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Texas House Committee Probes Pretext Stops And Profiling

A Texas House Committee is looking at the use of pretext stops by DPS troopers. That’s when a trooper uses a minor violation as a pretext when they suspect other criminal activity.


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Screen grab of dashcam video shows Sandra Bland exiting her car during traffic stop
DPS dashcam video
Screenshot from Department of Public Safety dash cam video shows Sandra Bland as she exits her car after DPS officer Brian Encinia has drawn his taser on July 10, 2015. Credit: Texas DPS

After the uproar over a state trooper's treatment of Sandra Bland during a traffic stop in July 2015, a newspaper analysis of traffic stop and search data found that African-American and Hispanic motorists are searched more often when stopped. House County Affairs Committee Chairman Garnet Coleman of Houston says pretext stops are like “stop and frisk” in a car.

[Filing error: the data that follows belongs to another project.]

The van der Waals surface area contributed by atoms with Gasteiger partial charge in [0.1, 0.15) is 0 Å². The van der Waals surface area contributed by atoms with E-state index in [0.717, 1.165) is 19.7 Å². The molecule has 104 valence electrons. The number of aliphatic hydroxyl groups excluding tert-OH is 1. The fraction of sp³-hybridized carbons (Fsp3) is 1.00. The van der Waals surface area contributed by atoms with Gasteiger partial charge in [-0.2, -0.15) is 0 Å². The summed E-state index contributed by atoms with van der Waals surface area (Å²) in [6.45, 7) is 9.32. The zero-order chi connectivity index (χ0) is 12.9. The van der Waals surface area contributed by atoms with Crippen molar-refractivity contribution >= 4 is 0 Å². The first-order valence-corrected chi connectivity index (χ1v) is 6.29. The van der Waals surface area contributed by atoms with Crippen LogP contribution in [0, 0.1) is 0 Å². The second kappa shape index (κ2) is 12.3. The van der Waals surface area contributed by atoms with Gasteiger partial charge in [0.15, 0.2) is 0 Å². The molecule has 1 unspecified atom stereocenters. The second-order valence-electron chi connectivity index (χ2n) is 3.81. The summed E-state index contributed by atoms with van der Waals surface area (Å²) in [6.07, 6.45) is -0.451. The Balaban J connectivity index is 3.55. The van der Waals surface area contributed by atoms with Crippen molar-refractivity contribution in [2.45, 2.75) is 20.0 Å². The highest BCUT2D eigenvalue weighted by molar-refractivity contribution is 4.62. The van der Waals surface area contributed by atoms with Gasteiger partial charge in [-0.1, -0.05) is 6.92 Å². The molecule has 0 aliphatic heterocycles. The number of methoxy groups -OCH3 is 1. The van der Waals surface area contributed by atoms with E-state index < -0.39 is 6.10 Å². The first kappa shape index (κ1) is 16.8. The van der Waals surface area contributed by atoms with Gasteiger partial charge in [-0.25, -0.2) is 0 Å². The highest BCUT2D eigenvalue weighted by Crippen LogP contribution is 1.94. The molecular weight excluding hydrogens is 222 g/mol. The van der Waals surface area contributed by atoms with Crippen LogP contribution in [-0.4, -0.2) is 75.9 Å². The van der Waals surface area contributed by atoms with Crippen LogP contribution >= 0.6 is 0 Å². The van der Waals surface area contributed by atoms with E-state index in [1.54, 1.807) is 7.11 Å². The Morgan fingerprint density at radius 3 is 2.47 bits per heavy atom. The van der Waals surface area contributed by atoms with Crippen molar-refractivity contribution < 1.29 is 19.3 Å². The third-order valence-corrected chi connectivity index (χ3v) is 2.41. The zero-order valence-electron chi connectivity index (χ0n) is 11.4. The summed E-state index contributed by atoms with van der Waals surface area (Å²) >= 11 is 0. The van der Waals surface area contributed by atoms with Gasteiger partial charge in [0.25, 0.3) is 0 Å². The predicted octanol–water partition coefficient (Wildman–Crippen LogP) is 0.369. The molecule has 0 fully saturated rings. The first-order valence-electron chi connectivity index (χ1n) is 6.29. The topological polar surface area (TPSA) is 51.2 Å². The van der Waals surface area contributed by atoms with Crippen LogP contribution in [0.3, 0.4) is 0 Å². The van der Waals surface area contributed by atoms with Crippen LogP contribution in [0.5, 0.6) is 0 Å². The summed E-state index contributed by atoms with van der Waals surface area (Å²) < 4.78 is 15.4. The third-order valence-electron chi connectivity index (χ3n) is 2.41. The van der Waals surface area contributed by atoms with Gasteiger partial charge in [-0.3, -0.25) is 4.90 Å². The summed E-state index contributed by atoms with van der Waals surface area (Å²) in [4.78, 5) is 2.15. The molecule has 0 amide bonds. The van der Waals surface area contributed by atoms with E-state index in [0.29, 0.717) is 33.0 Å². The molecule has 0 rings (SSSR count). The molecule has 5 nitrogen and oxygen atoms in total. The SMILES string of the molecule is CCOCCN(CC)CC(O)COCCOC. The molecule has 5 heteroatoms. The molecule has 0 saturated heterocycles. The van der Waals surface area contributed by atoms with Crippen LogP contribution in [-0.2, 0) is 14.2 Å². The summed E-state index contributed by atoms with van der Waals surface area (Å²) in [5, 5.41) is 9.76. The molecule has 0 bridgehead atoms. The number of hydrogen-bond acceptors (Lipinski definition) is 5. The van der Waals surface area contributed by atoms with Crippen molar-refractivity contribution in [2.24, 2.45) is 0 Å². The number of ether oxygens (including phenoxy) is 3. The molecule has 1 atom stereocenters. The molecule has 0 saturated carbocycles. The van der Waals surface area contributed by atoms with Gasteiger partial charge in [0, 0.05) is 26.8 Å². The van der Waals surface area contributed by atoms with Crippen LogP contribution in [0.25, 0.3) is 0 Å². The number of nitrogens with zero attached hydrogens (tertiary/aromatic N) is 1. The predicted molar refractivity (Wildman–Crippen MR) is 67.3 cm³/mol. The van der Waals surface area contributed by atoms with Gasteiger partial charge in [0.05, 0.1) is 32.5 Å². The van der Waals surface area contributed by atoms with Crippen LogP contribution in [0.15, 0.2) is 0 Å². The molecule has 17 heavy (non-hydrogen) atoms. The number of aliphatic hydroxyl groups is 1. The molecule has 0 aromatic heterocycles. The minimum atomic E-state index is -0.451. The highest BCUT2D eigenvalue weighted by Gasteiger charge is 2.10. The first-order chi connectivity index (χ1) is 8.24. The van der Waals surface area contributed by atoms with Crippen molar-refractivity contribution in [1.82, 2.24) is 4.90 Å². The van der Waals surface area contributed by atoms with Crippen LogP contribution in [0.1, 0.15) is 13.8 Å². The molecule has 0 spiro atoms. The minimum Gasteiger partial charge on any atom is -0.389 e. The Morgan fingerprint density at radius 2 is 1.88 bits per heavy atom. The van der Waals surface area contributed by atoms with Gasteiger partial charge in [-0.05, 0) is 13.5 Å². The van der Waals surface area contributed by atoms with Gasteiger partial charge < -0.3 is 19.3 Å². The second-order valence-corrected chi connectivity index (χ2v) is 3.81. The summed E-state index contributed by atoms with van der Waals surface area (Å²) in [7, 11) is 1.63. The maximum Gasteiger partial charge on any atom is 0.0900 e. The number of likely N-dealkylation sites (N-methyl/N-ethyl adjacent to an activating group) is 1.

“Because you know, as Chris Rock said, ‘I was born a suspect.’ And you know what he was talking about! He’s saying, you know, ‘now I’m a suspect wherever I go!'”

Representative Coleman takes issue with DPS Director Steve McCraw’s assertion that these statistics are skewed because there’s been a trooper surge at the border.

“That does not take away the fact that there’s a disparity in what happens to someone who’s black when they’re stopped by a trooper. Now, c’mon man! I know you went to school, I know you understand statistics. Don’t tell me that particular circumstance is skewing all the numbers in the state of Texas for black people.” (McCraw:) “Cherry-picking data sets to support a narrative is not productive. You have to look at all the evidence.” (Coleman:) “Sir, that’s what you’re doing. That’s what your department has done over the last so many years, that you cherry pick data in such a way that it actually obfuscated the reality.”

But McCraw agrees racial profiling is unproductive.

“What helps us to mitigate racial profiling in the Department of Public Safety clearly is focusing on a different type of profiling, and that’s behavior.”

Representative Coleman says he was disrespected by a law enforcement officer during a 2015 traffic stop for speeding. But police say the video shows an encounter much different than what the lawmaker described.